We often think of Christmas as the most wonderful time of the year, with its seemingly never-ending outings, parties, and family gatherings, often revolving around food. For the estimated 1.25 million people in the UK who have an eating disorder, however, it can be one of the most distressing and challenging times for them.
People with eating disorders often try to hide their illness, which can be difficult at Christmas when eating is a social occasion and there’s pressure to be “on show”. They may also feel uncomfortable eating with relatives, or people they don’t see frequently, who might not know about their eating disorder or how to be sensitive to their needs. Add to this the disrupted routine Christmas can bring, and it’s easy to see how the excitement of the festive season can just end up causing more stress and anxiety.
However, if you’ll be supporting someone with an eating disorder this Christmas, there are some simple steps you can take to help the festive period go more smoothly.
The most important thing is to do is plan ahead: have an open conversation about what you’re going to do in the run-up to Christmas, Christmas Day and the New Year, and when and how food will be involved.
It can help to steer attention away from food, so once meals are over, clear everything away and find activities that focus on something else, such as a long walk, playing board games, or watching a funny film together. It’s also worth having a quiet word with well-meaning relatives. Your loved one may be feeling very sensitive already, so comments such as “Don’t you look healthy?” or “Haven’t you done well eating your dinner?” could be misinterpreted and cause more harm than good.
Here at Beat, we support those affected by eating disorders at every stage, from recognising the warning signs of an eating disorder, to seeking help, through to recovery and beyond. This year, we will be running a free Coping with Christmas course – all made possible thanks to National Lottery players, with funding from The National Lottery Community Fund.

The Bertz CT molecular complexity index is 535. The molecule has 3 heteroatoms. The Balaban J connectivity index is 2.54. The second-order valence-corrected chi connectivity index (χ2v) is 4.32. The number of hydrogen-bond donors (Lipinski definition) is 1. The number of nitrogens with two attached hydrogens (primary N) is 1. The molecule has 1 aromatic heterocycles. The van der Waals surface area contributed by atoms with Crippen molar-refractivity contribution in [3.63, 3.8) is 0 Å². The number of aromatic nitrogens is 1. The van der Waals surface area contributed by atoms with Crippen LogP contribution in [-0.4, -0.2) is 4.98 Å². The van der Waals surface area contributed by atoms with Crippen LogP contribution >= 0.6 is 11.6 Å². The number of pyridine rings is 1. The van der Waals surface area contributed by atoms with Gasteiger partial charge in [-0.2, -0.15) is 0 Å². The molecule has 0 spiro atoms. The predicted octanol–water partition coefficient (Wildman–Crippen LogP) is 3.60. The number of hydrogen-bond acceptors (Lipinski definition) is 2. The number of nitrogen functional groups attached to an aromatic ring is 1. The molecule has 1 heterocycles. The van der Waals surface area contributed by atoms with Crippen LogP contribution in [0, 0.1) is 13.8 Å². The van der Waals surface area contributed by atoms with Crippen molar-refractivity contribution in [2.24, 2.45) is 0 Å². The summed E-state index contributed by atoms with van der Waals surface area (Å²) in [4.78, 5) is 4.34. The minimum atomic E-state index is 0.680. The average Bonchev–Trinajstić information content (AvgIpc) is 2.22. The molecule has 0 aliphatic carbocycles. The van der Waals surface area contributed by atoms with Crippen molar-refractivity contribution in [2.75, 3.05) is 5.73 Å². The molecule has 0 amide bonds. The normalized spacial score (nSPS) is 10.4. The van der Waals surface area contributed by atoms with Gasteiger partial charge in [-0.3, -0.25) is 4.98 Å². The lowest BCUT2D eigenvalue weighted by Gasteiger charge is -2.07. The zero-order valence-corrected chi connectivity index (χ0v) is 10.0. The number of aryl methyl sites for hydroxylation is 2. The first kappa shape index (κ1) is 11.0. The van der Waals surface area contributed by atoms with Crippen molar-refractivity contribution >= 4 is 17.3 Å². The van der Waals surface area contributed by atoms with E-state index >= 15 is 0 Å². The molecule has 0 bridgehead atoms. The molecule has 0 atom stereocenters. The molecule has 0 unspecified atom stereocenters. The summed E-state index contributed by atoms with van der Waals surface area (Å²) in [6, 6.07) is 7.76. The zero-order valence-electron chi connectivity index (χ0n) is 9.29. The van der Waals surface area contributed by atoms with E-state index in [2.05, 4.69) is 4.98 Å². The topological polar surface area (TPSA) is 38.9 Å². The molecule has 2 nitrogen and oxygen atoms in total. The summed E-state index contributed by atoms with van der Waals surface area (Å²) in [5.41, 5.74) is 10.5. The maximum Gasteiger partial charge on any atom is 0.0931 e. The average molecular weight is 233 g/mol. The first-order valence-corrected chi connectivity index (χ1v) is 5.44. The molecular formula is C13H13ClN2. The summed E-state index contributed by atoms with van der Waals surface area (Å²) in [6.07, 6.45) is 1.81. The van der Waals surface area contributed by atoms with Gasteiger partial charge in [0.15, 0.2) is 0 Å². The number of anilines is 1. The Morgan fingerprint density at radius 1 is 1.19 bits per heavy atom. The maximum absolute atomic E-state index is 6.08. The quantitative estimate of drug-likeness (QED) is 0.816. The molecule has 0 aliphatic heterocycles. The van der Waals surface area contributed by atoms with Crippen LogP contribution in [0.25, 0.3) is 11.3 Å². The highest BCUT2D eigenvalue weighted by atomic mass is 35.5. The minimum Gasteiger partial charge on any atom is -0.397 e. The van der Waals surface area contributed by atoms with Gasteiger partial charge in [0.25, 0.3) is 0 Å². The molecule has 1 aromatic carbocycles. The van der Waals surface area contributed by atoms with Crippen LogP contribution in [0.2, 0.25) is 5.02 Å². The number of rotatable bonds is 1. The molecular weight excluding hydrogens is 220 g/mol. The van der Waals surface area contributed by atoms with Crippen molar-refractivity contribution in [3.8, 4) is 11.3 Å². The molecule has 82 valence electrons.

The course was developed after receiving feedback from carers that they need a little extra support during the festive season, and we hope to provide them with the skills to make Christmas easier for all. It’s free to attend, and is running at Edinburgh Training and Conference Centre on November 30. It’s designed to empower carers and equip them with the skills to support someone with an eating disorder over the festive period, so that they feel more in control and less overwhelmed.
Christmas can be a special time to make memories, but just in case it doesn’t go quite to plan, it’s important to remember that there will still be plenty more opportunities to connect and enjoy spending time together throughout the year.
If you’re finding things difficult at any time of year, the Beat Helpline is here to help. We are available 365 days a year via phone, email, anonymous one-to-one webchat or social media messaging.
To contact the Beat Helpline, call 0808 801 0677, or if you’re under 18 there is a dedicated Youthline on 0808 801 0711. To access online support groups or the one-to-one webchat, visit beateatingdisorders.org.uk.
Caroline Price is Beat’s director of services
Beat’s Coping with Christmas course is on November 30 at Edinburgh Training and Conference Centre, 16 St Mary’s Street, from 10am -4/30pm (lunch included). It’s designed for those who have been caring for someone with anorexia, bulimia and/or binge eating disorder for less than five years. The course is free to attend, but there are limited spaces, so booking is required in advance. A refundable £10 deposit is needed to secure your place. To find out more about the course, or book your place, visit beateatingdisorders.org.uk